How will New York's gay marriage law affect the 2012 election and beyond?

New York’s new same-sex marriage law could change the dynamic in next year’s elections – particularly for President Obama, who’s tried to straddle the issue.

Tina Fineberg/AP
Christopher Goeken, left, his partner Glenn Magpantay, right, and their son Malcolm Magpantay, 4, from the Queens borough of New York, smile before the start of the Gay Pride Parade in New York Sunday. Goeken and Magpantay have been together for 18 years.

The passage of a same-sex marriage bill in New York State was a landmark event in one of the most profound and contentious issues in US politics today.

But what comes next? And will it have any impact on the 2012 elections, especially President Obama’s reelection bid?

Obama says everyone should have the same legal rights, as he told gay activists at a New York fundraiser Friday night. But his position on same-sex marriage is “evolving,” he says, as if he quite can’t bring himself to commit to a position already endorsed by former first lady Laura Bush, former Republican National Committee chairman Ken Mehlman, and former vice president Dick Cheney.

As the Hill newspaper points out, the issue could rise to political significance early next year when Republican leaders in New Hampshire hope to repeal the state law allowing same-sex marriage – right around the time of New Hampshire’s first-in-the-nation presidential primary election.

But beyond 2012, Columbia Law School professor Suzanne Goldberg tells Reuters, "Having same-sex marriage in New York will have tremendous moral and political force for the rest of the country – in part because New York is a large state, and in part because it hasn't come easily,''

But, approving same-sex marriage at the state level is not necessarily a done deal. Elected judges in Iowa who upheld that state’s law have been defeated at the polls. Voters in Maine repealed a law allowing same-sex marriage. And in California, the legal fight over the Prop. 8 ballot measure banning same-sex marriage continues – most recently involving questions over whether a gay judge can fairly hear the case.

In all, according to the National Conference of State Legislatures, 37 states have laws defining marriage as between a man and a woman (30 of them as part of constitutional language), and so far there seems to be no rush to follow New York.

Still, public opinion seems to be moving inexorably in favor of granting full marriage rights to gay and lesbian couples.

In 1996, according to Gallup, just 27 percent of those polled said same-sex marriages should be recognized as legally valid. That figure rose to the low 40s, where it stood through most of this decade, then pushed through the majority mark to 53 percent this year.

But for politicians – particularly Obama – looking not to offend any potential voters, the issue remains tricky. Large majorities of Democrats (69 percent) and Independents (59 percent) are OK with same-sex marriage. So are younger voters by a wide margin (70 percent). But among Republicans and older voters, there is far less support. (Another complicating factor for Obama: Many black religious leaders oppose same-sex marriage.)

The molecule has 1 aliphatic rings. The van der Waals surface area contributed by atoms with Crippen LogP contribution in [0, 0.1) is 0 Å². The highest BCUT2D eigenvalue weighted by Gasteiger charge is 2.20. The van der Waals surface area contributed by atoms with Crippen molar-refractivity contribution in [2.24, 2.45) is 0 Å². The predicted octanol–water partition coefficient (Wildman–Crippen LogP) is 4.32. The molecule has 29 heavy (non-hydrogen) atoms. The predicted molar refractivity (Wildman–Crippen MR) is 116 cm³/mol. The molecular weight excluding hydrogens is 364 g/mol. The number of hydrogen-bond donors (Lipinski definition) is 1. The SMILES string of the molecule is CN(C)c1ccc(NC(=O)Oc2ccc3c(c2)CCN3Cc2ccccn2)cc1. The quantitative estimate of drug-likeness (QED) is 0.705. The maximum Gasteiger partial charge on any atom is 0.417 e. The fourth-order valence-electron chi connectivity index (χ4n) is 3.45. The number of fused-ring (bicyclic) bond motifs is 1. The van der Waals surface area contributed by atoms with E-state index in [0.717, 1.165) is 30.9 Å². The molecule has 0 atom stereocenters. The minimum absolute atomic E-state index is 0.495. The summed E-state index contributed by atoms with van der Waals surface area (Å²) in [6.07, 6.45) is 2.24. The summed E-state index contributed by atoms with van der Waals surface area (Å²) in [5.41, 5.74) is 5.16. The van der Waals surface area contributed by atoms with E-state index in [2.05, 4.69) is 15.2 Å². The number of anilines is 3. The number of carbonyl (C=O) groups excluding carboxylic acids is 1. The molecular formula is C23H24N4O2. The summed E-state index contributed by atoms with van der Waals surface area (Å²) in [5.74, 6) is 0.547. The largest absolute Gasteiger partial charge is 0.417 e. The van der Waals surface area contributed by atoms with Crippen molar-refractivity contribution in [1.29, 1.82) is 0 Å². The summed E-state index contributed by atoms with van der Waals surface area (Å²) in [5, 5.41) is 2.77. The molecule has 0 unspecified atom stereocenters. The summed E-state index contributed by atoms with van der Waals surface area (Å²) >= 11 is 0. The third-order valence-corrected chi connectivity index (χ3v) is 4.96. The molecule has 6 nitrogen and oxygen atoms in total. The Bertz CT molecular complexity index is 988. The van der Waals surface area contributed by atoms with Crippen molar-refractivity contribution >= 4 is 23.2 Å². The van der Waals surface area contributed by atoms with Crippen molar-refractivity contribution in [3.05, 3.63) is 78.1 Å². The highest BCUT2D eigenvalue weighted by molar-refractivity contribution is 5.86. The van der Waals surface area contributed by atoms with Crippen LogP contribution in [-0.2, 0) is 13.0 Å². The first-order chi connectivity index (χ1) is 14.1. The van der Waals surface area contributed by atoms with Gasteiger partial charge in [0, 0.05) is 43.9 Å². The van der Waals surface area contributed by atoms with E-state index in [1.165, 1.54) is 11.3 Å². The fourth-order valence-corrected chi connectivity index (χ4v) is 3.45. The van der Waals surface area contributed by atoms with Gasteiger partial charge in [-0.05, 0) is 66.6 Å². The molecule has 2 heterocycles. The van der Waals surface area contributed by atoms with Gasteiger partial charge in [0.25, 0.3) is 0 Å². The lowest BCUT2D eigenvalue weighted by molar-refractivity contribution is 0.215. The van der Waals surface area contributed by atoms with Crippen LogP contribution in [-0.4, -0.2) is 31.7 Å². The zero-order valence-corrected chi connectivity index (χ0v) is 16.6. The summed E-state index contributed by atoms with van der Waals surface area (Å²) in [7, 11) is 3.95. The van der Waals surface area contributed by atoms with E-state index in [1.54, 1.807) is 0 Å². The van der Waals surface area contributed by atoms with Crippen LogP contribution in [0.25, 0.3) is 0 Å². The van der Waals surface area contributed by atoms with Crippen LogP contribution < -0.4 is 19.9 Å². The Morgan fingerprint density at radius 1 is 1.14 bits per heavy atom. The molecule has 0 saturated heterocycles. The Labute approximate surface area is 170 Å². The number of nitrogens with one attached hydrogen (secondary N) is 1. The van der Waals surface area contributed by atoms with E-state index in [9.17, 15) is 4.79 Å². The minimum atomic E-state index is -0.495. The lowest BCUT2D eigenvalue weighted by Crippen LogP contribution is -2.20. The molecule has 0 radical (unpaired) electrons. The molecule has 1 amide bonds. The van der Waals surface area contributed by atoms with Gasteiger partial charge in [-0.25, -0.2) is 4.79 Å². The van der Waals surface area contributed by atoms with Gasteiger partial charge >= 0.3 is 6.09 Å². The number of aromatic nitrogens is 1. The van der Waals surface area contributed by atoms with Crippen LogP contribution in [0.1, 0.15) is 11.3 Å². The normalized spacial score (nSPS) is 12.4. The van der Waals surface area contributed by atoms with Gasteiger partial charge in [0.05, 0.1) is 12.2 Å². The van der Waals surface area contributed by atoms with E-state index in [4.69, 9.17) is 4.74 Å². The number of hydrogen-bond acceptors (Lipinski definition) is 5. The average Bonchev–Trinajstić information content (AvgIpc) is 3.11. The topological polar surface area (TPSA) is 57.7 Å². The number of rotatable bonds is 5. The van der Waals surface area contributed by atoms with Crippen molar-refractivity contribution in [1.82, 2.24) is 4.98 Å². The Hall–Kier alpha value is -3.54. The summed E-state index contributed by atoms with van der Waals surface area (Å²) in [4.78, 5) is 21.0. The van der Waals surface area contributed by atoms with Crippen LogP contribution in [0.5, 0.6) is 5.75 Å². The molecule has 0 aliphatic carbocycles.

In the wake of the New York vote, many observers point out that it’s knowing gay or lesbian couples that makes the most difference in changing attitudes toward same-sex marriage. That seems obviously true for Mr. Cheney, whose daughter is gay.

“As gays and lesbians have talked with family and friends about why marriage matters, hearts have opened and minds have changed,” writes civil rights attorney Evan Wolfson, president of the advocacy group Freedom to Marry, on his Huffington Post blog.

Among prominent gay journalists, there are mixed feelings following passage of New York’s law, which made it the sixth and most populous state to legalize same-sex marriage.

“There are 44 more states to go and a rowdy presidential campaign season that is bound to roil a whole range of political bases,” writes Howard Chua-Eoan in Time magazine. “And who knows if the legalization of gay marriage in New York, because it is New York, will actually work against marriage equality across the country. Could an exodus of gay people from the rest of the US to the Empire State sap the will (and pocketbooks) of campaigns to legalize marriage in, say, Missouri or Minnesota or Kansas?”

That may well be true.

But it’s also probably true, as gay New York Times columnist Frank Bruni writes, that “this issue will increasingly transcend partisan politics and hinge less on party affiliation or archaic religious doctrine than on the intimate, everyday dynamics of family and friendship.”

“The wish and push to be married cast gay men and lesbians in the most benign, conservative light imaginable, not as enemies of tradition but as aspirants to it,” Bruni writes in his Sunday column. “In the quest for integration and validation, saying “I do” to “I do” is much more effective – not to mention more reflective of the way most gay people live – than strutting in leather on a parade float. We’re not trying to undermine the institution of marriage, a task ably handled by the likes of Tiger Woods, Arnold Schwarzenegger, John Edwards and too many other onetime role models to mention. We’re paying it an enormous compliment.”

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